A Baptist Christian and former mission leader arrested on Sunday, November 28 in Tashkent was still being subjected to lengthy police interrogations in the Uzbek capital yesterday. Nikolai Andreus is being threatened with a two-year prison term, Christian sources in the Central Asian state report.
Andreus was detained as he was traveling by bus to a Sunday morning worship service. A police lieutenant on the bus demanded to see his identity documents and then searched Andreus' bag, uncovering some 200 Christian tracts in the Uzbek language.
The officer then halted the bus near the Khamzin district police station, just two stops from Andreus' home. The Christian was interrogated by an officer named Karimov, deputy head of the police station, who reportedly threatened and tried to intimidate Andreus, accusing him of "anti-state activities."
Two hours later, police officers conducted a search of Andreus' home in the presence of the required four witnesses, but without authorization from the procurator, sources told Compass. The officials confiscated all the Christian literature they found.
During the search, Andreus' daughter Nataliya asked the police officers what would happen to her father. The most senior policeman told her he faces a two-year prison term.
Andreus was later transferred to the criminal department of the police, where he was again interrogated. He was asked where he had obtained the literature, where he was taking it, who it was for and why. The interrogators tried to force him to admit he was guilty of anti-state activity, missionary activity (which is illegal in Uzbekistan) and the distribution of anti-Islamic propaganda.
Andreus insisted that the books had been imported from Russia two years ago, before restrictions were imposed on the importation of religious literature. He denied he had conducted anti-state activity.
Although freed at 7 p.m. on Sunday, Andreus was instructed to report the next morning for further questioning at the Chief Police Department. The interrogations lasted from 10 in the morning until 8 in the evening.
"Only one of the three officers interrogating him gave his name," a source told Compass. "He was a police officer called Rakhmonov. The other two were in civilian clothes." Andreus believes they were officers of the National Security Ministry (the former KGB).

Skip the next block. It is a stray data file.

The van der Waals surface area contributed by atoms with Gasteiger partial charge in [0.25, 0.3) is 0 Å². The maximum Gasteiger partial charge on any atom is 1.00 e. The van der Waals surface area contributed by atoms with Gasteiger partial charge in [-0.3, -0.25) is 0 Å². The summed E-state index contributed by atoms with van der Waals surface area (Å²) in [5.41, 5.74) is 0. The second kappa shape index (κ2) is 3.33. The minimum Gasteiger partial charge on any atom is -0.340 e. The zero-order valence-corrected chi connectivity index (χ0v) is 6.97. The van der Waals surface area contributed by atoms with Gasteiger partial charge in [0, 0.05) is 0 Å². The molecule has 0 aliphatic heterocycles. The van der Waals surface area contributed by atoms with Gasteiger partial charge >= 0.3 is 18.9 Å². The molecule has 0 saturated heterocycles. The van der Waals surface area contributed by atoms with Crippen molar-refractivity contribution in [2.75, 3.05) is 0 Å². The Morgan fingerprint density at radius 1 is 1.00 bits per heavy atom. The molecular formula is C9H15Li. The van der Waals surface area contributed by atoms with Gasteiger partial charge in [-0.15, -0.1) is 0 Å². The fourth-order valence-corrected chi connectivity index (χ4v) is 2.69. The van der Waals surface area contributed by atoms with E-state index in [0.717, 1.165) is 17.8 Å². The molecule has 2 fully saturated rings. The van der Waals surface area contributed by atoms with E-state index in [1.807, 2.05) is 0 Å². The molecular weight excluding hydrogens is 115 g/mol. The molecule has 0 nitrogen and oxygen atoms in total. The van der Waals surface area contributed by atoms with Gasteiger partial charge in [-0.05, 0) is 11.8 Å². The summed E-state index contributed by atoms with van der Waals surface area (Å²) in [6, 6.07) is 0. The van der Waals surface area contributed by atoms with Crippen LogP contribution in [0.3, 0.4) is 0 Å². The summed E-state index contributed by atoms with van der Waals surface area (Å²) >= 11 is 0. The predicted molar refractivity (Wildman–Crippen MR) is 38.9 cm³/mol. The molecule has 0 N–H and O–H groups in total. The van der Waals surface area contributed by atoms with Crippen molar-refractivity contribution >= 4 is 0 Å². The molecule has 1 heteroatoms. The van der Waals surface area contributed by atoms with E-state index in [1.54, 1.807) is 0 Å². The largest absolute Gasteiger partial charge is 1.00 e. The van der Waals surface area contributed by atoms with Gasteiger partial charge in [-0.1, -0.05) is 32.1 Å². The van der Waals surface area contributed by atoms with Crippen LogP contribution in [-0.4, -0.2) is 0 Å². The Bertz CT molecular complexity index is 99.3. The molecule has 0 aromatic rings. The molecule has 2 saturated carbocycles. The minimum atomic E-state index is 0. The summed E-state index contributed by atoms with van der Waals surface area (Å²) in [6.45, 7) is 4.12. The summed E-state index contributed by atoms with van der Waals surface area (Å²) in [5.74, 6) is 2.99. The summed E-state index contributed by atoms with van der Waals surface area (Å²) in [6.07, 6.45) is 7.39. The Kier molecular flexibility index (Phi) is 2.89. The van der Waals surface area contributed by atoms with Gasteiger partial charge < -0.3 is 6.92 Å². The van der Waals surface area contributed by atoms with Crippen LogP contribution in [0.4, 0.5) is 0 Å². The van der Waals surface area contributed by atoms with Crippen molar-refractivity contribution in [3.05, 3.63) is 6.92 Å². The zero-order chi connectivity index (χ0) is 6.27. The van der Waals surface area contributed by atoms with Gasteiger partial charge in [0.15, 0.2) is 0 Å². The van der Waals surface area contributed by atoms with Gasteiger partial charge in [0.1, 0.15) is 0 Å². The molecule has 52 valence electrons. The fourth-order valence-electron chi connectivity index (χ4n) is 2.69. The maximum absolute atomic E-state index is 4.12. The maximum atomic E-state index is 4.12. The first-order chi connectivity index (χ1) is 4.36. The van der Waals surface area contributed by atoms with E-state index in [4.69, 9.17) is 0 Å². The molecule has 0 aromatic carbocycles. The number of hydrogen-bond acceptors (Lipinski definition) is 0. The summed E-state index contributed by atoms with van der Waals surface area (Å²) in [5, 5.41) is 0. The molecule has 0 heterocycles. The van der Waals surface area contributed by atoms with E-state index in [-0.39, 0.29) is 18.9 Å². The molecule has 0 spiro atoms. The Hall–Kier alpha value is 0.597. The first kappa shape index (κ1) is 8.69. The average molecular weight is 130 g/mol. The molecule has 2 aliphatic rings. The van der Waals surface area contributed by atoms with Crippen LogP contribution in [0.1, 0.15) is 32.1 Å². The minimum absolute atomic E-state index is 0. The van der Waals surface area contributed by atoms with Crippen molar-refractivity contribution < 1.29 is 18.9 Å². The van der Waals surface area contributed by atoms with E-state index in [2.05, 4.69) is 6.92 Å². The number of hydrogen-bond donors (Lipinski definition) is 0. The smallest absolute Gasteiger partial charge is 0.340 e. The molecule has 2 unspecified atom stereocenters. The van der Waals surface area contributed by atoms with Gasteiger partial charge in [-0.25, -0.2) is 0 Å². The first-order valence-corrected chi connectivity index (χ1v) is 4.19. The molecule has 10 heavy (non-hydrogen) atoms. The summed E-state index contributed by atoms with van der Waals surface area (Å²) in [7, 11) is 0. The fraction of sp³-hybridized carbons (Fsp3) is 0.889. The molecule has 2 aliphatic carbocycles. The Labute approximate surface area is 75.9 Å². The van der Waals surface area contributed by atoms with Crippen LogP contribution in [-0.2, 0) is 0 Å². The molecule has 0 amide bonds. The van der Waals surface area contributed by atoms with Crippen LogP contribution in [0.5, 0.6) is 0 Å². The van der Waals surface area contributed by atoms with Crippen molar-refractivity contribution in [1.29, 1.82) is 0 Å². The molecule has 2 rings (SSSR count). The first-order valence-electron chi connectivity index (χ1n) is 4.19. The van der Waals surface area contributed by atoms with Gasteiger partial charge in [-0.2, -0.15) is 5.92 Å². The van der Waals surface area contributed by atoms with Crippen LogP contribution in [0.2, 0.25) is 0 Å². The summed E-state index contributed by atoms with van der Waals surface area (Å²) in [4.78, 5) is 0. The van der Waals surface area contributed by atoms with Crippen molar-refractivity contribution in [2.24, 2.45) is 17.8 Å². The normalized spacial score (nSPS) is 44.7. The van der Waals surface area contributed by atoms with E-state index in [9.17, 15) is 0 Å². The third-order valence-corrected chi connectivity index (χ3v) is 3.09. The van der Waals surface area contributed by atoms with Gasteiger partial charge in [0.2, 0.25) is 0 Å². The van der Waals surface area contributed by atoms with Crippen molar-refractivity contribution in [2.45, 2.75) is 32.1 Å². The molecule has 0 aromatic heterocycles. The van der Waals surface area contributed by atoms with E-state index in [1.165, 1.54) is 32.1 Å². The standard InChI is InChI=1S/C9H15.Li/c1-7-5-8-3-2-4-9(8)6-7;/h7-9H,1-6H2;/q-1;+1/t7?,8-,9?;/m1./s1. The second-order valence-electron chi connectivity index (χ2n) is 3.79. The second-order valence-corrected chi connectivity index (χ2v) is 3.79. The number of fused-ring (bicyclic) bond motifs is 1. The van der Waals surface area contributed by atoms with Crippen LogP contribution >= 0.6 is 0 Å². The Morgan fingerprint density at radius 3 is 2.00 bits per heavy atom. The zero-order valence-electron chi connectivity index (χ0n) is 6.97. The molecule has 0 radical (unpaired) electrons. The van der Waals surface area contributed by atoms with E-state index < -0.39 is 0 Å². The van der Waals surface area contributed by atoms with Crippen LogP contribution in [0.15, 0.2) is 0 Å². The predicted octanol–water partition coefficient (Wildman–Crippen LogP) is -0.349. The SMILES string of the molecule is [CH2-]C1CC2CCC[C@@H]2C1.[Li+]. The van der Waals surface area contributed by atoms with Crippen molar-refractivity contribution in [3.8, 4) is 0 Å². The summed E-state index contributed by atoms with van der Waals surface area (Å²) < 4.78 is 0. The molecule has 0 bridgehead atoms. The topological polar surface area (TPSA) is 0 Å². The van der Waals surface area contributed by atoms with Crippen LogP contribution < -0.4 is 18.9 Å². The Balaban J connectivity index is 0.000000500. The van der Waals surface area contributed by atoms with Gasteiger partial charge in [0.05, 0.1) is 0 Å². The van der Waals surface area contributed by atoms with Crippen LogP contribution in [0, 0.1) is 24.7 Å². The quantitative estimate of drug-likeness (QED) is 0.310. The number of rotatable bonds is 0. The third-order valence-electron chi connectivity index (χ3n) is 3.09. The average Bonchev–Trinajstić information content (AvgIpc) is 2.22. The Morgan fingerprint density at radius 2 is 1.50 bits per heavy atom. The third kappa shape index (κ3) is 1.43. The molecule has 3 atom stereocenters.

"The whole day they tried to get him to admit that he is guilty of missionary activity, distributing literature and, through this, helping to destabilize the political situation in the country," the source added.
He was allowed to return home for the night, but his identity documents were not returned to him. When Andreus protested that he would need his passport to vote in the upcoming December 5 elections, he was told that he did not understand the law: no one in prison was allowed to keep their documents, let alone take part in voting, the police explained.
His interrogations resumed again on Tuesday, November 30.
Andreus had been deputy head of the Khudo Khokhlasa (If God Wills It) mission in Tashkent until it was banned by Uzbek authorities in 1997.
In separate news, Compass has learned from sources in Uzbekistan that local Mahalla Committee authorities in Nukus have refused to give the necessary signature on the registration application of the Full Gospel congregation in the city. "All the other signatures on the registration application are there," the source reported, "but obviously the local authorities do not want the church to be registered."
Although the church has asked the Mahalla Committee to issue a statement spelling out why they will not sign the application, the committee has so far refused. The church filed its registration application with the Karakalpakstan Ministry of Justice in Nukus in early October.
The Nukus Full Gospel Church became well known when three of its leading members were arrested and sentenced to heavy prison terms earlier in the year, including the pastor, Rashid Turibayev. The three were among five Christian prisoners freed on President Islam Karimov's orders in August, after intensive protests from around the world.
The U.S. Department of State Annual Report on International Religious Freedom examines Uzbekistan's religious freedom from political and societal perspectives, and remarks on what the U.S. government has done in response to human rights infringements in the country.
For more on Uzbekistan, see Britannica.com's article on the country.
Have something to add about this? See something we missed? Share your feedback here.
Subscribe to Christianity Today and get access to this article plus 65+ years of archives.
- Home delivery of CT magazine
- Complete access to articles on ChristianityToday.com
- Over 120 years of magazine archives plus full access to all of CT’s online archives
- Learn more